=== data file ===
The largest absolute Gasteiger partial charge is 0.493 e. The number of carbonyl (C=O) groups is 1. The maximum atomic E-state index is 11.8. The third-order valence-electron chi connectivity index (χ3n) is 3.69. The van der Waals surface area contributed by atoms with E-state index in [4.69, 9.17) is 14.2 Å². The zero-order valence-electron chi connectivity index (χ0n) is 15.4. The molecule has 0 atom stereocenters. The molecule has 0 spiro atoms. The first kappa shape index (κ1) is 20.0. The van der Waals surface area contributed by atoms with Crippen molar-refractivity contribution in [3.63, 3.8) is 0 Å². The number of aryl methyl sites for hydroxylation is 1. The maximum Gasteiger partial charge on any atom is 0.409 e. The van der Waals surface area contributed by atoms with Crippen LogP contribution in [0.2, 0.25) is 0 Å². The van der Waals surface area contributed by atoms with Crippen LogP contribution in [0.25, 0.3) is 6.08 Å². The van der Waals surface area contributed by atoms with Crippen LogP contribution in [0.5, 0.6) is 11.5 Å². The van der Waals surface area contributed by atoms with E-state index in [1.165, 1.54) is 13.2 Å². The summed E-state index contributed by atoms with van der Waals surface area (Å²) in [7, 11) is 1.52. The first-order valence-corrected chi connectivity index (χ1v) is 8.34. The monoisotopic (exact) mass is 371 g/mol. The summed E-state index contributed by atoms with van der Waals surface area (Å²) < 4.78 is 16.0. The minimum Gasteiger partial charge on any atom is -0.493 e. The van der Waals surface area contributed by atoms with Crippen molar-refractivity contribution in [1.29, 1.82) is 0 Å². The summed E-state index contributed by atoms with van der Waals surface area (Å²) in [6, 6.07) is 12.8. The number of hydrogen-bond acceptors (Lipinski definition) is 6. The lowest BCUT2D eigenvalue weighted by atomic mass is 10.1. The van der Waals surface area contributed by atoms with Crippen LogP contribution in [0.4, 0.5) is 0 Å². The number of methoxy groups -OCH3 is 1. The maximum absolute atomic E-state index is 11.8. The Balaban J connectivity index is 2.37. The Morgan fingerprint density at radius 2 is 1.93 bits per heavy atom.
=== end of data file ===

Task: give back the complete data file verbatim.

The largest absolute Gasteiger partial charge is 0.493 e. The number of carbonyl (C=O) groups is 1. The maximum atomic E-state index is 11.8. The third-order valence-electron chi connectivity index (χ3n) is 3.69. The van der Waals surface area contributed by atoms with E-state index in [4.69, 9.17) is 14.2 Å². The zero-order valence-electron chi connectivity index (χ0n) is 15.4. The molecule has 0 atom stereocenters. The molecule has 0 spiro atoms. The first kappa shape index (κ1) is 20.0. The van der Waals surface area contributed by atoms with Crippen molar-refractivity contribution in [3.63, 3.8) is 0 Å². The number of aryl methyl sites for hydroxylation is 1. The maximum Gasteiger partial charge on any atom is 0.409 e. The van der Waals surface area contributed by atoms with Crippen LogP contribution in [0.2, 0.25) is 0 Å². The van der Waals surface area contributed by atoms with Crippen LogP contribution in [0.25, 0.3) is 6.08 Å². The van der Waals surface area contributed by atoms with Crippen LogP contribution in [0.5, 0.6) is 11.5 Å². The van der Waals surface area contributed by atoms with E-state index in [1.165, 1.54) is 13.2 Å². The summed E-state index contributed by atoms with van der Waals surface area (Å²) in [7, 11) is 1.52. The first-order valence-corrected chi connectivity index (χ1v) is 8.34. The monoisotopic (exact) mass is 371 g/mol. The summed E-state index contributed by atoms with van der Waals surface area (Å²) < 4.78 is 16.0. The minimum Gasteiger partial charge on any atom is -0.493 e. The van der Waals surface area contributed by atoms with Crippen molar-refractivity contribution in [1.29, 1.82) is 0 Å². The summed E-state index contributed by atoms with van der Waals surface area (Å²) in [6, 6.07) is 12.8. The number of hydrogen-bond acceptors (Lipinski definition) is 6. The lowest BCUT2D eigenvalue weighted by atomic mass is 10.1. The van der Waals surface area contributed by atoms with Crippen LogP contribution in [0.4, 0.5) is 0 Å². The number of methoxy groups -OCH3 is 1. The maximum absolute atomic E-state index is 11.8. The Balaban J connectivity index is 2.37. The Morgan fingerprint density at radius 2 is 1.93 bits per heavy atom.